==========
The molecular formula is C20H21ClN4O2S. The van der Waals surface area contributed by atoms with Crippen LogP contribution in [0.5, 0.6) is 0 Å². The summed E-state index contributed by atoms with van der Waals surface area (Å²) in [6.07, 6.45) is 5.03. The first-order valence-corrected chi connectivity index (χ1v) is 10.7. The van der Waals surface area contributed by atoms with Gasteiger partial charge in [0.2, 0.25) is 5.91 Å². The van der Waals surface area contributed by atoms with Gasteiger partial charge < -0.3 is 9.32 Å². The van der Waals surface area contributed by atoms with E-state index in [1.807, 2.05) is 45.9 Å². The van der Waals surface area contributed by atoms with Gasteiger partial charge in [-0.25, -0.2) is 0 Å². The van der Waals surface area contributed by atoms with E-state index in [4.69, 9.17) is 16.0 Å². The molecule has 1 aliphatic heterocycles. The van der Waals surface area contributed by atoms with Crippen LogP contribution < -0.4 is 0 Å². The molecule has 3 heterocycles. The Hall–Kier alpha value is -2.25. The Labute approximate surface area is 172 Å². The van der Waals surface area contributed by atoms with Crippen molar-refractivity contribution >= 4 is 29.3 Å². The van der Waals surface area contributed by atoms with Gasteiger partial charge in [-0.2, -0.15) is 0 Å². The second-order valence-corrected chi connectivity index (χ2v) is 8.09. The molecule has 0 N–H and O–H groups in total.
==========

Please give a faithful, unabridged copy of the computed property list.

The molecular formula is C20H21ClN4O2S. The van der Waals surface area contributed by atoms with Crippen LogP contribution in [0.5, 0.6) is 0 Å². The summed E-state index contributed by atoms with van der Waals surface area (Å²) in [6.07, 6.45) is 5.03. The first-order valence-corrected chi connectivity index (χ1v) is 10.7. The van der Waals surface area contributed by atoms with Gasteiger partial charge in [0.2, 0.25) is 5.91 Å². The van der Waals surface area contributed by atoms with Gasteiger partial charge < -0.3 is 9.32 Å². The van der Waals surface area contributed by atoms with E-state index in [1.807, 2.05) is 45.9 Å². The van der Waals surface area contributed by atoms with Gasteiger partial charge in [-0.25, -0.2) is 0 Å². The van der Waals surface area contributed by atoms with E-state index in [4.69, 9.17) is 16.0 Å². The molecule has 1 aliphatic heterocycles. The van der Waals surface area contributed by atoms with Crippen LogP contribution < -0.4 is 0 Å². The molecule has 3 heterocycles. The Hall–Kier alpha value is -2.25. The Labute approximate surface area is 172 Å². The van der Waals surface area contributed by atoms with Crippen molar-refractivity contribution >= 4 is 29.3 Å². The van der Waals surface area contributed by atoms with Gasteiger partial charge in [-0.2, -0.15) is 0 Å². The second-order valence-corrected chi connectivity index (χ2v) is 8.09. The molecule has 0 N–H and O–H groups in total.